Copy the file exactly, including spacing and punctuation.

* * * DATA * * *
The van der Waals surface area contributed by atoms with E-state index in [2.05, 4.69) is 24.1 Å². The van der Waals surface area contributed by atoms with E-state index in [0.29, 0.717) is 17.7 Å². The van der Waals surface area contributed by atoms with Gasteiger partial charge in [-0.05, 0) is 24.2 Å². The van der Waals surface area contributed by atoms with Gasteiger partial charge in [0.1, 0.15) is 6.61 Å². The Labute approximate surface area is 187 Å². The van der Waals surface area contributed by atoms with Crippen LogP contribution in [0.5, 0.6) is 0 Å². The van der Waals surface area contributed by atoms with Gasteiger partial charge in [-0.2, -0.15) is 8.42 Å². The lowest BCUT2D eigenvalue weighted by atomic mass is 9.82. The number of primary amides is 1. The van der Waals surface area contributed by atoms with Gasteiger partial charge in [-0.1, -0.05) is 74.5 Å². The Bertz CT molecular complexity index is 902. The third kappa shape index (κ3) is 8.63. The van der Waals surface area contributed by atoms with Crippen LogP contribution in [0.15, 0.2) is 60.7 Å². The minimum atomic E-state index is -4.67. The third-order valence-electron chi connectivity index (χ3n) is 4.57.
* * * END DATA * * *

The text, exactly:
The van der Waals surface area contributed by atoms with E-state index in [2.05, 4.69) is 24.1 Å². The van der Waals surface area contributed by atoms with E-state index in [0.29, 0.717) is 17.7 Å². The van der Waals surface area contributed by atoms with Gasteiger partial charge in [-0.05, 0) is 24.2 Å². The van der Waals surface area contributed by atoms with Gasteiger partial charge in [0.1, 0.15) is 6.61 Å². The Labute approximate surface area is 187 Å². The van der Waals surface area contributed by atoms with Crippen LogP contribution in [0.5, 0.6) is 0 Å². The van der Waals surface area contributed by atoms with Gasteiger partial charge in [-0.2, -0.15) is 8.42 Å². The lowest BCUT2D eigenvalue weighted by atomic mass is 9.82. The number of primary amides is 1. The van der Waals surface area contributed by atoms with Gasteiger partial charge in [-0.1, -0.05) is 74.5 Å². The Bertz CT molecular complexity index is 902. The third kappa shape index (κ3) is 8.63. The van der Waals surface area contributed by atoms with Crippen LogP contribution in [0.15, 0.2) is 60.7 Å². The minimum atomic E-state index is -4.67. The third-order valence-electron chi connectivity index (χ3n) is 4.57.